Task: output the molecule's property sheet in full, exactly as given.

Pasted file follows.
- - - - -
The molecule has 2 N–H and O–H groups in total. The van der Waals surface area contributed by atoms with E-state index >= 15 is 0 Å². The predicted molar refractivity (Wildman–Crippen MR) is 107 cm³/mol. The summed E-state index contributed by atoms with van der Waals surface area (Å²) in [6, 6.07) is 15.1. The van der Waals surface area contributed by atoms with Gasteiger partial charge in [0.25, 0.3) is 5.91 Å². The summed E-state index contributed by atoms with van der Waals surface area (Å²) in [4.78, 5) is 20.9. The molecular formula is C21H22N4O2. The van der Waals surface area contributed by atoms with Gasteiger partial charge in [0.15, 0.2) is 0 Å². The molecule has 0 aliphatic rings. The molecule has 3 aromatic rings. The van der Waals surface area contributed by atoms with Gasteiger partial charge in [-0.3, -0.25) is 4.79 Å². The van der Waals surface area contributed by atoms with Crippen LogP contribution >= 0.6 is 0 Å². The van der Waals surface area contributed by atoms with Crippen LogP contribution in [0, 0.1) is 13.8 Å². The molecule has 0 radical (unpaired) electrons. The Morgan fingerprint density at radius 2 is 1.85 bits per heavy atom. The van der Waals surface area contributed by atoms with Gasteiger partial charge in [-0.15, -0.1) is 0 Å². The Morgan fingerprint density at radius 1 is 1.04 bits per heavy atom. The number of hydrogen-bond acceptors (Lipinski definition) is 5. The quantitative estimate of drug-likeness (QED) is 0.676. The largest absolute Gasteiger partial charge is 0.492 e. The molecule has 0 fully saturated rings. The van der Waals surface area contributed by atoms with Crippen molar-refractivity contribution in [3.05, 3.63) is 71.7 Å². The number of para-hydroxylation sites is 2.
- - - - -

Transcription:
The molecule has 2 N–H and O–H groups in total. The van der Waals surface area contributed by atoms with E-state index >= 15 is 0 Å². The predicted molar refractivity (Wildman–Crippen MR) is 107 cm³/mol. The summed E-state index contributed by atoms with van der Waals surface area (Å²) in [6, 6.07) is 15.1. The van der Waals surface area contributed by atoms with Gasteiger partial charge in [0.25, 0.3) is 5.91 Å². The summed E-state index contributed by atoms with van der Waals surface area (Å²) in [4.78, 5) is 20.9. The molecular formula is C21H22N4O2. The van der Waals surface area contributed by atoms with Gasteiger partial charge in [0.15, 0.2) is 0 Å². The molecule has 0 aliphatic rings. The molecule has 3 aromatic rings. The van der Waals surface area contributed by atoms with Gasteiger partial charge in [-0.3, -0.25) is 4.79 Å². The van der Waals surface area contributed by atoms with Crippen LogP contribution >= 0.6 is 0 Å². The van der Waals surface area contributed by atoms with Crippen LogP contribution in [0, 0.1) is 13.8 Å². The molecule has 0 radical (unpaired) electrons. The Morgan fingerprint density at radius 2 is 1.85 bits per heavy atom. The van der Waals surface area contributed by atoms with Gasteiger partial charge in [-0.15, -0.1) is 0 Å². The Morgan fingerprint density at radius 1 is 1.04 bits per heavy atom. The number of hydrogen-bond acceptors (Lipinski definition) is 5. The quantitative estimate of drug-likeness (QED) is 0.676. The largest absolute Gasteiger partial charge is 0.492 e. The molecule has 0 fully saturated rings. The van der Waals surface area contributed by atoms with Crippen molar-refractivity contribution in [3.05, 3.63) is 71.7 Å². The number of para-hydroxylation sites is 2.